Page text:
A Mongol without a horse is like a bird without wings.A culture so thoroughly in love with horses, they may as well be centaurs. They fight on horseback, they travel on horseback, they eat on horseback, they sleep on horseback. They probably aren't literally born there, but they'll certainly start learning to ride before they can walk. Expect a lot of jokes about just how much they love their horses. Often a Fantasy Counterpart Culture to the Mongols and/or the Huns, and as such have a distinct tendency to function as Hordes from the East, Barbarian Tribes, and/or Noble Savages. However, as the Rohirrim in The Lord of the Rings demonstrate, they can just as well be a more chivalric and "civilized" culture. Don't be surprised — "chivalry" derives from the French word "chevalier," a horseback rider or knight. Whether or not they're the bad guys, they're sure to be a Proud Warrior Race (you can't get much studying done at a canter, after all). Usually expert Horse Archers, though tend to be just as good with a sword. Sometimes the steed of choice will be a Horse of a Different Color, but actual Equus f. caballus seem to be favoured for some reason. Compare Born Under the Sail for cultures strongly associated with seafaring instead of horse-riding. Trope Maker for Knight in Shining Armor.
— Traditional Mongolian saying
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Anime and Manga
- In Fushigi Yuugi, the characters journey to "Hokkan", which is heavily based on Mongolia. A little boy is having trouble learning how to ride, and Tamahome helps him out.
- Tolkien's Legendarium has probably the most famous European-based examples of this trope:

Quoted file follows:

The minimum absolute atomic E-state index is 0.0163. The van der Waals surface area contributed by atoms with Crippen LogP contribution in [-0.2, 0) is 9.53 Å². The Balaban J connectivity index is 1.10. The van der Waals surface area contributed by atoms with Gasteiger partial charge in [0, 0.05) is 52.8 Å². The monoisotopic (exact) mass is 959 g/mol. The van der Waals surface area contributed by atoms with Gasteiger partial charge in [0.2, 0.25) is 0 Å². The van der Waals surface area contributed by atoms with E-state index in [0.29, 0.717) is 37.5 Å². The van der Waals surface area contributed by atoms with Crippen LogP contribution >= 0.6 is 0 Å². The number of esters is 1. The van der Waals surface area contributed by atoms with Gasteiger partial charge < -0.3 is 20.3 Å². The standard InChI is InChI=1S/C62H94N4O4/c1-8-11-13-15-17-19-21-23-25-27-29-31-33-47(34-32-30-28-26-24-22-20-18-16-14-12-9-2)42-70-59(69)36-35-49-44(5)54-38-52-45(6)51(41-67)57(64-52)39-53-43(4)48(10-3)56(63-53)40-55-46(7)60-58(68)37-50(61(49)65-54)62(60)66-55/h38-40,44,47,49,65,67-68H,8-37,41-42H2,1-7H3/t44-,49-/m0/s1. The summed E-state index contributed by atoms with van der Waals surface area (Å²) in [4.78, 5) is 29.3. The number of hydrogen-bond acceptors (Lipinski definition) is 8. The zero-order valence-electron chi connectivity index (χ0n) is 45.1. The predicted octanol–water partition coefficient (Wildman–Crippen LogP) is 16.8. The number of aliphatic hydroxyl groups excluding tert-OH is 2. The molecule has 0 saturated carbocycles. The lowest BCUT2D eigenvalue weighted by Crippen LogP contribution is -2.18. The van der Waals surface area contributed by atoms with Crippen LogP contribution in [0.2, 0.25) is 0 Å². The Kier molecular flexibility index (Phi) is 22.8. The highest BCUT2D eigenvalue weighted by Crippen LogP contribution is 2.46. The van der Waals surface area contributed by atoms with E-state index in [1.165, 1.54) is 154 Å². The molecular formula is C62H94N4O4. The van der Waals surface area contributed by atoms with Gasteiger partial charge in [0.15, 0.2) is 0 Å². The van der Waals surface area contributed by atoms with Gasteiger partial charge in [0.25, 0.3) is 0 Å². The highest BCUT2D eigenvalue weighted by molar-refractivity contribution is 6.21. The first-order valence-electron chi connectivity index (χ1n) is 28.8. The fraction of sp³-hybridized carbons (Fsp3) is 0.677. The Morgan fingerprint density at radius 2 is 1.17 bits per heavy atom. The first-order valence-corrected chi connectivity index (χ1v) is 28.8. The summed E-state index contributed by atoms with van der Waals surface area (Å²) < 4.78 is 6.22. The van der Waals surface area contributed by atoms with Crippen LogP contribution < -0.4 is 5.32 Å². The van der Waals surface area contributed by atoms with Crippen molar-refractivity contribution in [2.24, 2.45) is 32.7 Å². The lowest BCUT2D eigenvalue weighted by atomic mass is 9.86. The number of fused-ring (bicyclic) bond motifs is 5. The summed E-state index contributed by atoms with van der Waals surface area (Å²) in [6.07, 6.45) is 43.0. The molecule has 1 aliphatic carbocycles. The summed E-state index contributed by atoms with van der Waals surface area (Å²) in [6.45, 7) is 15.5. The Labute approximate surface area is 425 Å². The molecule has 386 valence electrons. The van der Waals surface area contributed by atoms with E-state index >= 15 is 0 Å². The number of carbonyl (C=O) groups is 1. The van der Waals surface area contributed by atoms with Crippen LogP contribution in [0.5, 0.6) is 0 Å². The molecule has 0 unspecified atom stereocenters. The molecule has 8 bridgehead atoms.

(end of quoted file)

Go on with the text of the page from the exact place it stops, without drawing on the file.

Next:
- The people of Rohan in Lord of the Rings are justly famous for their horsemanship, to the point where pretty much their entire military consists of Middle-earth's finest cavalry. In fact, the very name of the Rohirrim people themselves means "Horse-lords" in Sindarin.
- While the Númenorëans' culture wasn't anywhere near as horse-reliant as the Rohirrim's, The Silmarillion notes that they were the greatest horsemen of the Second Age, to the point where they could even call on horses telepathically.
- The Dothraki in A Song of Ice and Fire don't let you forget about it. They worship horse-gods, and talk about practically everything in terms of equine metaphors. And changing the word from Khan to Khal isn't fooling anyone, either. They even refer to what we call "doggy-style" as "horse-fashion," and most will have sex in no other way.
- Desnairans of Safehold wear it proudly as their hat, although how much of it is true is debatable. The commander of force "allied" with them loves to mock it. Of course Desnairan will ride a horse like he's born in it, of course he'll launch grand charges, of course he's the "most best" horse rider in the world... Only it doesn't help much when the enemy is armed with muzzle-loaded rifles. It didn't do much good running into a line of Siddarmarkian pikes in the old days, either — the general implication is that it is only really the Desnairan nobility which is like this.
Cohen explained that the Horse Tribes of the Hubland steppes were born in the saddle, which Rincewind considered was a gynaecological impossibility
- The Horse Tribes in The Light Fantastic. They aren't very sentimental about their steeds, though; when your entire culture is based on horses, that includes your diet.